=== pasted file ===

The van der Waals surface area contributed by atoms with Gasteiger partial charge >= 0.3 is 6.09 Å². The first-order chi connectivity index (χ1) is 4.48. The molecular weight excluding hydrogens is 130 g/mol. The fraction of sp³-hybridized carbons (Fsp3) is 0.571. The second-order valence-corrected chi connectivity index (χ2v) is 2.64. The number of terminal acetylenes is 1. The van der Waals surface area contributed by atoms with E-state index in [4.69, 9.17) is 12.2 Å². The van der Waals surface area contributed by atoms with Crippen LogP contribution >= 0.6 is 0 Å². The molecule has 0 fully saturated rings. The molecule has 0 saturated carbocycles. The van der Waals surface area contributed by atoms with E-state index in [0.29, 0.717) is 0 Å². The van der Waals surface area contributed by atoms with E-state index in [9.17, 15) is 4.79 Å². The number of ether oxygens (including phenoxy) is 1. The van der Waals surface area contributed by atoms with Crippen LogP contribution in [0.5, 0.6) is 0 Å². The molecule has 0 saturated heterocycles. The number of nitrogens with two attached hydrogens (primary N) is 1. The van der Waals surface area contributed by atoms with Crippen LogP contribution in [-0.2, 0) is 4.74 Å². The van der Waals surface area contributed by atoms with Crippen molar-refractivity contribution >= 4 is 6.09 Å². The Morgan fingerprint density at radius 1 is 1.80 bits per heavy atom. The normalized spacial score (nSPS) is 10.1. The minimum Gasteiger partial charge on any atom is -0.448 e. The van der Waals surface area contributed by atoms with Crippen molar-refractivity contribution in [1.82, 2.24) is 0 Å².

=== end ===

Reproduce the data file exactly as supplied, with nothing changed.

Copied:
The van der Waals surface area contributed by atoms with Gasteiger partial charge >= 0.3 is 6.09 Å². The first-order chi connectivity index (χ1) is 4.48. The molecular weight excluding hydrogens is 130 g/mol. The fraction of sp³-hybridized carbons (Fsp3) is 0.571. The second-order valence-corrected chi connectivity index (χ2v) is 2.64. The number of terminal acetylenes is 1. The van der Waals surface area contributed by atoms with E-state index in [4.69, 9.17) is 12.2 Å². The van der Waals surface area contributed by atoms with Crippen LogP contribution >= 0.6 is 0 Å². The molecule has 0 fully saturated rings. The molecule has 0 saturated carbocycles. The van der Waals surface area contributed by atoms with E-state index in [0.29, 0.717) is 0 Å². The van der Waals surface area contributed by atoms with E-state index in [9.17, 15) is 4.79 Å². The number of ether oxygens (including phenoxy) is 1. The van der Waals surface area contributed by atoms with Crippen LogP contribution in [0.5, 0.6) is 0 Å². The molecule has 0 saturated heterocycles. The number of nitrogens with two attached hydrogens (primary N) is 1. The van der Waals surface area contributed by atoms with Crippen LogP contribution in [-0.2, 0) is 4.74 Å². The van der Waals surface area contributed by atoms with Crippen molar-refractivity contribution >= 4 is 6.09 Å². The Morgan fingerprint density at radius 1 is 1.80 bits per heavy atom. The normalized spacial score (nSPS) is 10.1. The minimum Gasteiger partial charge on any atom is -0.448 e. The van der Waals surface area contributed by atoms with Crippen molar-refractivity contribution in [1.82, 2.24) is 0 Å².